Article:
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Photo Gallery: Center of Attention
Photo Essay: Remembering Wilt the Stilt
Words in memory of Wilt
Milestones & Memories
Statitudes: By the numbers
The greatest night
Celtics remember 'The Stilt'
From Sports Illustrated
SI's Frank Deford: Chamberlain was a 'force of nature'
SI's Phil Taylor: Larger than life until the end
SI Flashback: 1972 NBA Finals
A streak to remember
'Doing just fine, my man' - Wilt at 50
Final Details
History of heart trouble
Funeral to be held Saturday
Instant Poll
Who had a larger impact on the game of basketball?
Wilt Chamberlain
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Wilt Chamberlain, the 7-foot-1 center who set NBA records that may never be broken and whose dominance of the game forced the league to change some of its rules, died at his Bel-Air home Oct. 12, 1999. He was 63.

The cause of death was congestive heart failure, his agent, Sy Goldberg, said. Chamberlain was hospitalized with an irregular heartbeat in 1992, and Goldberg said he was on medication at the time of his death.

Chamberlain, who began his professional career with the Harlem Globetrotters in 1958, starred in the NBA from 1959 through 1973, playing for the Philadelphia (later the San Francisco) Warriors, the Philadelphia 76ers and the Los Angeles Lakers.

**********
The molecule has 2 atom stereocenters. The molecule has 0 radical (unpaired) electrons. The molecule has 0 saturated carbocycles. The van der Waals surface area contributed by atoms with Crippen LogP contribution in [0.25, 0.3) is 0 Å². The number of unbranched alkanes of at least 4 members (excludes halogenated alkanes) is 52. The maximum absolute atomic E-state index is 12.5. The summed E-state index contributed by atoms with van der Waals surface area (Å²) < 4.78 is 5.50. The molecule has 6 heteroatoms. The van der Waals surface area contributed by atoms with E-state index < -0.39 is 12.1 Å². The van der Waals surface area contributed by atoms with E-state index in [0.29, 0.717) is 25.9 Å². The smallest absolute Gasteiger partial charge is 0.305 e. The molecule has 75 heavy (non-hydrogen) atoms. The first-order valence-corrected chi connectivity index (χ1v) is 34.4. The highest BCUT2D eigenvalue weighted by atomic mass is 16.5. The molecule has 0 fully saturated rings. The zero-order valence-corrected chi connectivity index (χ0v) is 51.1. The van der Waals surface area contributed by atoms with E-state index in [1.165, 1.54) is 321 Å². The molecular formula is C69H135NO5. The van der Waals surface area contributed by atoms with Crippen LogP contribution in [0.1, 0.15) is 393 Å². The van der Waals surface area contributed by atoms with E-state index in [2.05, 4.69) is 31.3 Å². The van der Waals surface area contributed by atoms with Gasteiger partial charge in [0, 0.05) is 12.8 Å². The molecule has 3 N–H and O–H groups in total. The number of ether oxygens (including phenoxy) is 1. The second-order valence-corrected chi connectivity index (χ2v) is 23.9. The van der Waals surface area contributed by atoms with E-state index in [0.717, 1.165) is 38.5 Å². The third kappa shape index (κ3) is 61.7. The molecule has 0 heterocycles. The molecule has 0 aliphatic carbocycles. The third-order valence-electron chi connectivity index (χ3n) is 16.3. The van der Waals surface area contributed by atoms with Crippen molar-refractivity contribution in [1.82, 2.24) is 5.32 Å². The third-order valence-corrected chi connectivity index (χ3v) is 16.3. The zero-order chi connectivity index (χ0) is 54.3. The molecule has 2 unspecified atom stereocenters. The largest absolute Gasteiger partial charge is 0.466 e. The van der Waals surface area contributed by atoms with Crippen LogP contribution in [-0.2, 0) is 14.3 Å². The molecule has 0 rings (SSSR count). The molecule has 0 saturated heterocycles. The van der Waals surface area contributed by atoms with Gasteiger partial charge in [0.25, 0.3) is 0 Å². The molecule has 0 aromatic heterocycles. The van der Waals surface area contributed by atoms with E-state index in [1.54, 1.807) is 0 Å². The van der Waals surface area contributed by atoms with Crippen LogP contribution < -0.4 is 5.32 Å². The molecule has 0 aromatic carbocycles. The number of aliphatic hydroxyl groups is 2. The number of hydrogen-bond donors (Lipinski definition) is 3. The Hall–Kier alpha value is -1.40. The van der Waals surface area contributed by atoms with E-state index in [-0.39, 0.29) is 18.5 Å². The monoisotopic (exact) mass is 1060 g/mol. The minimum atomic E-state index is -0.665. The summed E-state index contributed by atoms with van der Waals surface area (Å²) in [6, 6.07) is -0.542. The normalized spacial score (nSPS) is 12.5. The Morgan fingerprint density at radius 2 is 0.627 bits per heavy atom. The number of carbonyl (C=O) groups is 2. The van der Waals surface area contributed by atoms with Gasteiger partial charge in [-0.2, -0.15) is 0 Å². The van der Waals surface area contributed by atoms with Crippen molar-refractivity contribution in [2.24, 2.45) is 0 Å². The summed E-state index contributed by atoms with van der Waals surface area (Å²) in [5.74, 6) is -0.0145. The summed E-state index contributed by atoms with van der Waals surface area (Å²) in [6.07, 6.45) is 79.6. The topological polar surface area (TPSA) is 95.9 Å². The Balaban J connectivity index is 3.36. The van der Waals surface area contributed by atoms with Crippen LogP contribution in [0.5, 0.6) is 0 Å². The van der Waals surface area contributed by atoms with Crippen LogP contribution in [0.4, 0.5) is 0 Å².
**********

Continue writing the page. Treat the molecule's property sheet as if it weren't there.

He scored 31,419 points during his career, a record that stood until Kareem Abdul-Jabbar broke it in 1984, and he held the current record for career rebounds, with 23.924. Through 1,205 regular-season and playoff games, he never once fouled out.

But the record for which Chamberlain was best known was the 100 points he scored in the Philadelphia Warriors' 169-147 defeat of the New York Knicks on March 2, 1962, in Hershey, Pa. His rivalry with Bill Russell and the Celtics was also widely publicized, as were reports of his personal exploits. In his 1991 biography, he claimed to have had sex with 20,000 women.

Other milestones include his being one of only two men to win the MVP and Rookie of the Year awards in the same season (1959-60) and the league's MVP from the 1965-66 season through 1967-68. He led the NBA in scoring seven straight times, 1960 through 1966, and in rebounding 11 of his 14 seasons.

Chamberlain was such a force that the NBA changed a few of its rules in direct response to his game. These included widening the lane in an attempt to keep him and his finger-roll farther from the goal, implementing the offensive-goaltending rule and revising the rules regarding inbounding and free throws.

"We've lost a giant of a man in every sense of the word," said NBA commissioner David Stern in a statement following Chamberlain's death. "The shadow of accomplishment he cast over our game is unlikely ever to be matched."

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